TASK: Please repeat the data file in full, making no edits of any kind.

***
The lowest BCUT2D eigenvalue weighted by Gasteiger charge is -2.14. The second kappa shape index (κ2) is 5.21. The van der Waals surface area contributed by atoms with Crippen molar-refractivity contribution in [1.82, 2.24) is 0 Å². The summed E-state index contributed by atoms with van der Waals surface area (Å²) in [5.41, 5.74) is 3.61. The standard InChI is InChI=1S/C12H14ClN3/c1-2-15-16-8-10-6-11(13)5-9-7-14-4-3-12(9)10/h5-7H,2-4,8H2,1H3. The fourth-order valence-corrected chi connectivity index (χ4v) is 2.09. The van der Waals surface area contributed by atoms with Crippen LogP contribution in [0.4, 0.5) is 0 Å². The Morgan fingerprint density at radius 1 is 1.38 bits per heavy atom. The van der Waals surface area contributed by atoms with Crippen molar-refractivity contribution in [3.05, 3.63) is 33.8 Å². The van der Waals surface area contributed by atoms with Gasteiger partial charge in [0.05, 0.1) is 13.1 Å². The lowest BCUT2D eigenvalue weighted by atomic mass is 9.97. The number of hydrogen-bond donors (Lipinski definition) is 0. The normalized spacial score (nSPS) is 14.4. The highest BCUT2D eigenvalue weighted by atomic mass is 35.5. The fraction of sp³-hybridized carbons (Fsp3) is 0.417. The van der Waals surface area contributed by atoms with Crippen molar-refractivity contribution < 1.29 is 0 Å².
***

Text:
The lowest BCUT2D eigenvalue weighted by Gasteiger charge is -2.14. The second kappa shape index (κ2) is 5.21. The van der Waals surface area contributed by atoms with Crippen molar-refractivity contribution in [1.82, 2.24) is 0 Å². The summed E-state index contributed by atoms with van der Waals surface area (Å²) in [5.41, 5.74) is 3.61. The standard InChI is InChI=1S/C12H14ClN3/c1-2-15-16-8-10-6-11(13)5-9-7-14-4-3-12(9)10/h5-7H,2-4,8H2,1H3. The fourth-order valence-corrected chi connectivity index (χ4v) is 2.09. The van der Waals surface area contributed by atoms with Crippen LogP contribution in [0.4, 0.5) is 0 Å². The Morgan fingerprint density at radius 1 is 1.38 bits per heavy atom. The van der Waals surface area contributed by atoms with Crippen molar-refractivity contribution in [3.05, 3.63) is 33.8 Å². The van der Waals surface area contributed by atoms with Gasteiger partial charge in [0.05, 0.1) is 13.1 Å². The lowest BCUT2D eigenvalue weighted by atomic mass is 9.97. The number of hydrogen-bond donors (Lipinski definition) is 0. The normalized spacial score (nSPS) is 14.4. The highest BCUT2D eigenvalue weighted by atomic mass is 35.5. The fraction of sp³-hybridized carbons (Fsp3) is 0.417. The van der Waals surface area contributed by atoms with Crippen molar-refractivity contribution < 1.29 is 0 Å².